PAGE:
Italian

Juicy Stuffed Tomatoes, the Roman Way

by:
June 18, 2018

Summer starts on June 21st! In honor of all the BBQing, sprinkler-hopping, and ice cream truck-chasing to come, we give you Hello, Summer, a picnic basket full of easy-breezy recipes and tips to help you make the most of every minute this season.


This Roman dish of rice-stuffed tomatoes on a bed of potato wedges will have you looking forward to good tomatoes all summer long. It was one of the first dishes I tried from Rachel Roddy's first cookbook, My Kitchen in Rome (also known as Five Quarters). Roddy cooks and writes from her adopted home in Rome's Testaccio neighborhood.

Now those are some good tomatoes. Photo by Emiko Davies

Stuffed and baked tomatoes come in all kinds of guises in regional Italian cooking; after all, round, juicy tomatoes make the perfect receptacle for minced meat or tinned tuna or fresh breadcrumbs, all of which can be boosted with anchovies, capers, dried porcini mushrooms, or herbs. But what I love about Rachel's Roman pomodori al riso (“tomatoes with rice”) is that they are, as Rachel promises, “without frills, simple and delicious.”

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In this recipes, ripe, firm tomatoes get their tops cut off and set aside as lids while the juicy insides are scooped out and pureed. Garlic, torn basil, and a seemingly indecent amount of extra virgin olive oil (which turns out to be perfect—you may even want more) are added to the tomatoes. At this point my Tuscan husband notices the bowl and comments, “I could drink this entire thing.” I have to shoo him away.

Pre-baked. Photo by Emiko Davies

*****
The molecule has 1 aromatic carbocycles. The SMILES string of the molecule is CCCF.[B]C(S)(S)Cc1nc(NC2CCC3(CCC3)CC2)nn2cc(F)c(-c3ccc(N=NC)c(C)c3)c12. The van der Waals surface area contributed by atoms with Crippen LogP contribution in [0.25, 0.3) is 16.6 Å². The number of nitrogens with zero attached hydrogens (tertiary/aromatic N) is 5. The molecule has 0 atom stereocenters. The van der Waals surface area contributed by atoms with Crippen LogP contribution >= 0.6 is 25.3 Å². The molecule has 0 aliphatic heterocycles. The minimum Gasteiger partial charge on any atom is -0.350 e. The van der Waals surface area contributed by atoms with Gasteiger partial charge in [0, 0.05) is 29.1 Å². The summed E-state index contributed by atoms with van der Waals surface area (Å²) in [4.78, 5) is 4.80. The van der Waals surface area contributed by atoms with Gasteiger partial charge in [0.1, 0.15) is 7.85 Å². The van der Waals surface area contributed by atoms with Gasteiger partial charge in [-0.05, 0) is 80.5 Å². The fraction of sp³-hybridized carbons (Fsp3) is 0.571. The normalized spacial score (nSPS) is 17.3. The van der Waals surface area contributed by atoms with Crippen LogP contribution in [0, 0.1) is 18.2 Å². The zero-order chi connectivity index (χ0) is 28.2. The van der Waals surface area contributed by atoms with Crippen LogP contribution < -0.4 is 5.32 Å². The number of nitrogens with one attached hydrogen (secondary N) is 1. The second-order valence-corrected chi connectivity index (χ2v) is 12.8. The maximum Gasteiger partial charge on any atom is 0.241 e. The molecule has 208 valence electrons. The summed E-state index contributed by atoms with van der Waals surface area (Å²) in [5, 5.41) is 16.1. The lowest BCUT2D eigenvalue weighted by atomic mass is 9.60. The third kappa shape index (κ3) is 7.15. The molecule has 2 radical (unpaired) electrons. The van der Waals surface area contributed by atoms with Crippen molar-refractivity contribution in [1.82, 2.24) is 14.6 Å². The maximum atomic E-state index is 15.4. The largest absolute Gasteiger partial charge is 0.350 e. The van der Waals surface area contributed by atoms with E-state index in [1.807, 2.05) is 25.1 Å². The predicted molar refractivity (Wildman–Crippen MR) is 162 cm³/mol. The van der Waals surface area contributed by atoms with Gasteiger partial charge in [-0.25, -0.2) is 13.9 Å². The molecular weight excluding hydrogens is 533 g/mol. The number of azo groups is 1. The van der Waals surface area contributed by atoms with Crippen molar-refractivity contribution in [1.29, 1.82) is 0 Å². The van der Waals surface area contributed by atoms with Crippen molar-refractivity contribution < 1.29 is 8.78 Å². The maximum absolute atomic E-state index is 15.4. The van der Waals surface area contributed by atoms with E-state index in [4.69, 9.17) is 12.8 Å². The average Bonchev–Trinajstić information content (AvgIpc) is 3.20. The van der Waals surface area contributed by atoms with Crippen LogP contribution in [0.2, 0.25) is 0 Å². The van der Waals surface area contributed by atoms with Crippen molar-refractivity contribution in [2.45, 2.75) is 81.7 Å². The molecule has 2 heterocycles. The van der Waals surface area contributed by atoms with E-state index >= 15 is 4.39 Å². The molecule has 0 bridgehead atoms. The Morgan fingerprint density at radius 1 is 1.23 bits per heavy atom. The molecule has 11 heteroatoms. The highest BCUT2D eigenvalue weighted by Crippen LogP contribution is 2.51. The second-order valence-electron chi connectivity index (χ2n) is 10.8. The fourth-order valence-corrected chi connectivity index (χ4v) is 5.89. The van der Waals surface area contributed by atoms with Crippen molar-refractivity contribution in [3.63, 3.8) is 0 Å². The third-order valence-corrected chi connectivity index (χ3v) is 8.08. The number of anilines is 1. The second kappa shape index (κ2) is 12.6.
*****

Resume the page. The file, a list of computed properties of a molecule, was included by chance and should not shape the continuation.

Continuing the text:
Those lids are important. Photo by Emiko Davies

Arborio rice, the kind you would use for risotto—a.k.a. something that won't go too soft and will stay al dente—is best, and here is the trick: Let it soak in the tomato juice for around 45 minutes. Then fill the tomatoes, pop the “lids” back on (important, so the rice cooks evenly), and lay them on a bed of potato wedges, which get crisp and browned on top and soak up the tomato flavors on their sticky bottoms.

They're excellent just out of the oven, or at least the hot potato wedges stolen out of the pan are, but as Rachel says, “Good stuffed tomatoes come to those who wait." Let the tomatoes rest for half an hour or so for the flavors to settle.

Just as good cold! Photo by Emiko Davies

Roman cookbook writer Ada Boni says even they're better cold, which is great news: You can prepare this dish in advance, and I'm all for only turning the oven on at night when it's cooler. In sweltering Italian summers, there's nothing better than eating cold food, especially if it involves tomatoes, garlic, and basil.


And If You're Looking to Avoid the Oven...

What's your favorite (tomato) thing to make in a sweltering kitchen? Let us know in the comments!

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The Food52 Vegan Cookbook is here! With this book from Gena Hamshaw, anyone can learn how to eat more plants (and along the way, how to cook with and love cashew cheese, tofu, and nutritional yeast).

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1 Comment

FS June 19, 2018
I will try this ... the picture alone made my mouth water.